Granulated Sugar Nutrition Facts and Health Benefits

Sugar (granulated)

Verywell / Alexandra Shytsman 

Granulated sugar is white table sugar (15 calories per teaspoon). It is the most recognizable form of sugar, usually found in sugar bowls and in packets on restaurant tables. Granulated sugar is refined, as opposed to some types of brown sugar which are often unrefined or partially refined. Sugar granules may range in size from very fine to coarse.

Sugar may be included in a healthy eating pattern when consumed in moderation. But excess sugar consumption is common and can lead to health problems.

Natural Sugar vs. Refined Sugar

Natural sugars are sugars that are found in food, including fruit. Refined sugars are processed and manufactured sugars (for example, granulated sugar). You will find refined sugars labeled as "added sugars" on nutrition labels.

Sugar Nutrition Facts

Granulated sugar provides nutrition in the form of energy (calories). It does not have any fat, protein, fiber, sodium, or micronutrients like minerals or vitamins. The following nutrition information is provided by the USDA for 1 teaspoon (4g) of granulated sugar.

  • Calories: 15.4
  • Fat: 0g
  • Sodium: 0mg
  • Carbohydrates: 4g
  • Fiber: 0g
  • Sugars: 4g
  • Protein: 0g


One teaspoon of sugar has just over 15 calories that come from about 4 grams of simple carbohydrates. There is no fiber or starch in granulated sugar.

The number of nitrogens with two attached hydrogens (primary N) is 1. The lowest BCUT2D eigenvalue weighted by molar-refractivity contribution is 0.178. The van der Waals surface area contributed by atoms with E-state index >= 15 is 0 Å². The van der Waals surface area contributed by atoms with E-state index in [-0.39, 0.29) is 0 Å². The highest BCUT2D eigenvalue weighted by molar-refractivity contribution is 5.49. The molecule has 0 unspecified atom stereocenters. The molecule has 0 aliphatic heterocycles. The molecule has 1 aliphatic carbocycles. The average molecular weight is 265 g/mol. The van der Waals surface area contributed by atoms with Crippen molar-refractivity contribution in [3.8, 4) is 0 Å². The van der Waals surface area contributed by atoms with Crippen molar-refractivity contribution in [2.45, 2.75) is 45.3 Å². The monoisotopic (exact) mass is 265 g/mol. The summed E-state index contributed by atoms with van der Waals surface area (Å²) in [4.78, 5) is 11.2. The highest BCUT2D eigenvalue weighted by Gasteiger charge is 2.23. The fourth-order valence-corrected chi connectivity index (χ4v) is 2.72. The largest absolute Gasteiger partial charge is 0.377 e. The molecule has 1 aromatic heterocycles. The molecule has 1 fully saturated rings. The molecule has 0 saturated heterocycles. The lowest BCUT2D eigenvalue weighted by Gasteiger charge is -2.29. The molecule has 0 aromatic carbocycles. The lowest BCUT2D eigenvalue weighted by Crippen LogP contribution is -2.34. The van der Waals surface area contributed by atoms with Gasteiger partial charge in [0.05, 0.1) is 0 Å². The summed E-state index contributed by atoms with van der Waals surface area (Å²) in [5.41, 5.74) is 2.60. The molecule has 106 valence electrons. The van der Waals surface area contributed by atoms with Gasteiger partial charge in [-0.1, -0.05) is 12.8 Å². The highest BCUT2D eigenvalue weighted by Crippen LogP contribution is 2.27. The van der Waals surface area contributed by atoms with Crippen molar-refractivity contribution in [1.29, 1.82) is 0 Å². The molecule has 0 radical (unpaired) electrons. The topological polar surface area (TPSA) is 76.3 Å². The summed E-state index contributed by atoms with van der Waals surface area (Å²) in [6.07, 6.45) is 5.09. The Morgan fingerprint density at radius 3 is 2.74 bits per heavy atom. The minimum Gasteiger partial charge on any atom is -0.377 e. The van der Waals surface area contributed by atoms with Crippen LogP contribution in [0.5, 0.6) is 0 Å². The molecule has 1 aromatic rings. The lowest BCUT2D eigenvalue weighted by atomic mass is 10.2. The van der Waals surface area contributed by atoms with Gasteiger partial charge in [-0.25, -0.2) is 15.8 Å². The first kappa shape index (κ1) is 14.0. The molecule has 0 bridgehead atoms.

Calories from sugar are sometimes called "empty calories" because they contain little to no nutritional value. That's why current USDA dietary guidelines recommend limiting your intake of added sugar to 10% of daily calories or fewer, although some experts recommend even less. A scientific review of the dietary guidelines advised restricting sugar intake to no more than 6% of daily calories.

Sugar is also a high glycemic food. The glycemic index of granulated sugar is 65. However, the glycemic load of one teaspoon of sugar is only 3. Glycemic load takes portion size into account when estimating a food's impact on blood sugar levels.


Granulated sugar contains no fat.


There is no protein in granulated sugar or other forms of sugar.

Vitamins and Minerals

Sugar provides no significant vitamins or minerals.

Health Benefits

Sugar is a simple carbohydrate and provides a quick source of energy (glucose) to the body. Your body's cells, tissues, and organs usually rely on glucose to function.

Excess carbohydrates from sugar and other sources are stored in the body for later use when energy (in the form of food) is not available. While your body can use other macronutrients such as fat and protein for fuel, carbohydrates are the preferred source as they are easily turned into glucose.

Sugar is also helpful in food processing. Sugar is widely used as a flavor enhancer, but it can also be used to create better food texture, add bulk, improve the shelf-life of packaged foods, and make products moist. Sugar is also used for fermentation.


According to the American Academy of Allergy, Asthma, and Immunology, there is no true allergy to sugar. But the issue is controversial as some believe that sugar consumption can cause hyperactivity. The organization states, however, that medical evidence of sugar-related hyperactivity is lacking.

Adverse Effects